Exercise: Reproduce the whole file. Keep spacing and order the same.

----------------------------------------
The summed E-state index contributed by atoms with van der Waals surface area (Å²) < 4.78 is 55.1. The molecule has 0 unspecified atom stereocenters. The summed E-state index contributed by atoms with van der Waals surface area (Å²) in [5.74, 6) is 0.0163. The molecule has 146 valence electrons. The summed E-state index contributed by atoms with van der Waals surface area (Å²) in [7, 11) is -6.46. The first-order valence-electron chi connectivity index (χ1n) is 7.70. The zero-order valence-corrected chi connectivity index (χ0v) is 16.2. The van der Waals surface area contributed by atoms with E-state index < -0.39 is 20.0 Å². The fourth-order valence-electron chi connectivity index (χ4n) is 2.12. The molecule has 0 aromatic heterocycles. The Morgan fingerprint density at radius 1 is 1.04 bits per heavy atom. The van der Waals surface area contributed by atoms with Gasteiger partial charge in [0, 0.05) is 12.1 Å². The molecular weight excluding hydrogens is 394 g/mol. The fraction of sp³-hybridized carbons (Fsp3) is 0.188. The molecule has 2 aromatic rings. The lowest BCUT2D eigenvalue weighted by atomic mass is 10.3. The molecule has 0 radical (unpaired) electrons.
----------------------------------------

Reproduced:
The summed E-state index contributed by atoms with van der Waals surface area (Å²) < 4.78 is 55.1. The molecule has 0 unspecified atom stereocenters. The summed E-state index contributed by atoms with van der Waals surface area (Å²) in [5.74, 6) is 0.0163. The molecule has 146 valence electrons. The summed E-state index contributed by atoms with van der Waals surface area (Å²) in [7, 11) is -6.46. The first-order valence-electron chi connectivity index (χ1n) is 7.70. The zero-order valence-corrected chi connectivity index (χ0v) is 16.2. The van der Waals surface area contributed by atoms with E-state index < -0.39 is 20.0 Å². The fourth-order valence-electron chi connectivity index (χ4n) is 2.12. The molecule has 0 aromatic heterocycles. The Morgan fingerprint density at radius 1 is 1.04 bits per heavy atom. The van der Waals surface area contributed by atoms with Gasteiger partial charge in [0, 0.05) is 12.1 Å². The molecular weight excluding hydrogens is 394 g/mol. The fraction of sp³-hybridized carbons (Fsp3) is 0.188. The molecule has 2 aromatic rings. The lowest BCUT2D eigenvalue weighted by atomic mass is 10.3. The molecule has 0 radical (unpaired) electrons.